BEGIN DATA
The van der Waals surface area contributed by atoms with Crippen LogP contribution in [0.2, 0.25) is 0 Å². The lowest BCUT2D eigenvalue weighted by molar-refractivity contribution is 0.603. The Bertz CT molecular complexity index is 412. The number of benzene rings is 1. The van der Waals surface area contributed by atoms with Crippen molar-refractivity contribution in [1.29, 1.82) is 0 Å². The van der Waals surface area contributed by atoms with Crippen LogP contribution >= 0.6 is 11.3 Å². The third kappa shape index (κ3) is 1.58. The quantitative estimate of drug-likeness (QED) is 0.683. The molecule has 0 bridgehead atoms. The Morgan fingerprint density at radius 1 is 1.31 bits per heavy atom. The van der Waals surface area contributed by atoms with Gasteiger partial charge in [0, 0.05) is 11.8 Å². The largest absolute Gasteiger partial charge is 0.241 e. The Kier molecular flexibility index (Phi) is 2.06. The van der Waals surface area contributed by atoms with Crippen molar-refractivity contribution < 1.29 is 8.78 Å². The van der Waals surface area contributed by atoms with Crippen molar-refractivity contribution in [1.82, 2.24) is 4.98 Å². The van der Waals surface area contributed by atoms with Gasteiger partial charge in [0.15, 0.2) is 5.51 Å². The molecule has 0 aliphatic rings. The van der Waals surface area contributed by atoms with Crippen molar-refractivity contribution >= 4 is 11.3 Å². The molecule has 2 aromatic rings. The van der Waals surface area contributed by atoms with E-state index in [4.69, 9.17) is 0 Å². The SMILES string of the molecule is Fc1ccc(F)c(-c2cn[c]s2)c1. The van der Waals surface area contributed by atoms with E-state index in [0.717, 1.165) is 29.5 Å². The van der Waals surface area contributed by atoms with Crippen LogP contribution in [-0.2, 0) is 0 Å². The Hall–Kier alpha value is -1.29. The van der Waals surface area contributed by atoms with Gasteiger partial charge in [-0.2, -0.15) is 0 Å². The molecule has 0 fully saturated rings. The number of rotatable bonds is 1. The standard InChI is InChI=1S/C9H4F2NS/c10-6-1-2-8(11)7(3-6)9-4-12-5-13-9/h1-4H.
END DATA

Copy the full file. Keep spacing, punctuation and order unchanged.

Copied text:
The van der Waals surface area contributed by atoms with Crippen LogP contribution in [0.2, 0.25) is 0 Å². The lowest BCUT2D eigenvalue weighted by molar-refractivity contribution is 0.603. The Bertz CT molecular complexity index is 412. The number of benzene rings is 1. The van der Waals surface area contributed by atoms with Crippen molar-refractivity contribution in [1.29, 1.82) is 0 Å². The van der Waals surface area contributed by atoms with Crippen LogP contribution >= 0.6 is 11.3 Å². The third kappa shape index (κ3) is 1.58. The quantitative estimate of drug-likeness (QED) is 0.683. The molecule has 0 bridgehead atoms. The Morgan fingerprint density at radius 1 is 1.31 bits per heavy atom. The van der Waals surface area contributed by atoms with Gasteiger partial charge in [0, 0.05) is 11.8 Å². The largest absolute Gasteiger partial charge is 0.241 e. The Kier molecular flexibility index (Phi) is 2.06. The van der Waals surface area contributed by atoms with Crippen molar-refractivity contribution < 1.29 is 8.78 Å². The van der Waals surface area contributed by atoms with Crippen molar-refractivity contribution in [1.82, 2.24) is 4.98 Å². The van der Waals surface area contributed by atoms with Gasteiger partial charge in [0.15, 0.2) is 5.51 Å². The molecule has 0 aliphatic rings. The van der Waals surface area contributed by atoms with Crippen molar-refractivity contribution >= 4 is 11.3 Å². The molecule has 2 aromatic rings. The van der Waals surface area contributed by atoms with E-state index in [4.69, 9.17) is 0 Å². The SMILES string of the molecule is Fc1ccc(F)c(-c2cn[c]s2)c1. The van der Waals surface area contributed by atoms with E-state index in [0.717, 1.165) is 29.5 Å². The van der Waals surface area contributed by atoms with Crippen LogP contribution in [-0.2, 0) is 0 Å². The Hall–Kier alpha value is -1.29. The van der Waals surface area contributed by atoms with Gasteiger partial charge in [-0.2, -0.15) is 0 Å². The molecule has 0 fully saturated rings. The number of rotatable bonds is 1. The standard InChI is InChI=1S/C9H4F2NS/c10-6-1-2-8(11)7(3-6)9-4-12-5-13-9/h1-4H.